Well, ok, not actually introducing, since Odorno isn’t a real product. It’s an early-stage business idea my partner-in-crime Muhammed Fazeel and I came up with our first year in college.
The idea was that the excitement of moving into a new home, apartment, or dorm was often muddled by the stress of having to shop for furniture. Usually, furniture shopping required taking detailed measurements of your home, then driving store to store, finding items that will fit in your space while also looking nice and matching, bringing the items all the way back home, and if it didn’t work out for whatever reason, taking it back to the store. Lather, rinse, repeat.
At the time, IKEA offered a free virtual room planning software to tackle this problem. We tried using it, and even with our engineering backgrounds, were completely at a loss. It required first creating a top-down 2D blueprint with manual dimensions of your rooms, which is not a trivial task. Another major problem was that the furniture catalog was limited to only IKEA’s products. After a lot of work, we finally got a render of what our room looked like according to IKEA’s software: apparently we had three chairs floating midair in the center of the room and a desk half way through the door. Yup, pretty accurate.
We wanted to simplify this process by using augmented reality to allow homeowners to easily create 3D panoramic models of each room that needed to be furnished. These models would be created from a simple automated tripod equipped with a camera and laser tape measure that could automatically create a 180° panorama of the room with the push of a button. The laser tape measure would calculate dimensions and perspective using a matrix imaging algorithm we came up with that was inspired by medical imaging techniques (at least in theory, we never got to test if our imaging method would actually work).
These models would then be uploaded to our online service, which would feature an extensive catalog of furniture from various manufacturers, already filtered to only show the ones that will fit in the user’s room. Users could easily drag-and-drop items into their room for an immediate visualization of how the room would look, even in different lighting conditions. The service would even feature an interior design community, where a professional designer could help you design your home for a small fee or an amateur designer could suggest designs to build his or her portfolio.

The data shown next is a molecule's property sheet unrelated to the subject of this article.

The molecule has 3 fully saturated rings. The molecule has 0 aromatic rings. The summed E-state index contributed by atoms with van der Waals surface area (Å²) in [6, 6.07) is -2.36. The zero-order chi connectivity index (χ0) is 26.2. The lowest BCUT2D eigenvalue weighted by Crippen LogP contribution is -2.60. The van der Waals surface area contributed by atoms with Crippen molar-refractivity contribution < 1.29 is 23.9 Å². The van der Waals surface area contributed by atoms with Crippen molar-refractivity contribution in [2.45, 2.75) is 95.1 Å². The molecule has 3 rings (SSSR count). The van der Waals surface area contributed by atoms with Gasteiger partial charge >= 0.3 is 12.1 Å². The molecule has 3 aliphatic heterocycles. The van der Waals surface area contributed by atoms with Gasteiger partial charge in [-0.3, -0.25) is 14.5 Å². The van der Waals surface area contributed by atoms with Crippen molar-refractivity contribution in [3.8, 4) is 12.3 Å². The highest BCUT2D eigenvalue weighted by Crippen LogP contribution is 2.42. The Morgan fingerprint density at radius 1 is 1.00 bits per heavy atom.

We had submitted this idea to an entrepreneurship competition at Illinois Institute of Technology called the Idea Challenge. To our surprise, we won second place with a $100 prize and advanced to the Idea2Product MO-IL regional competition at Saint Louis University. As we prepared for the regionals, we talked to a handful of manufacturing companies in Chicago to see if they would consider listing their products in our catalog, and generally received a positive response (although this was probably because we were just students and they weren’t making an actual commitment). We also talked to a couple real estate firms to see if they would consider using our service to help their clients furnish new homes, and also received a generally positive response. We created hundreds of versions of our presentation, designed UI mockups, and wrote our first five-page product summary.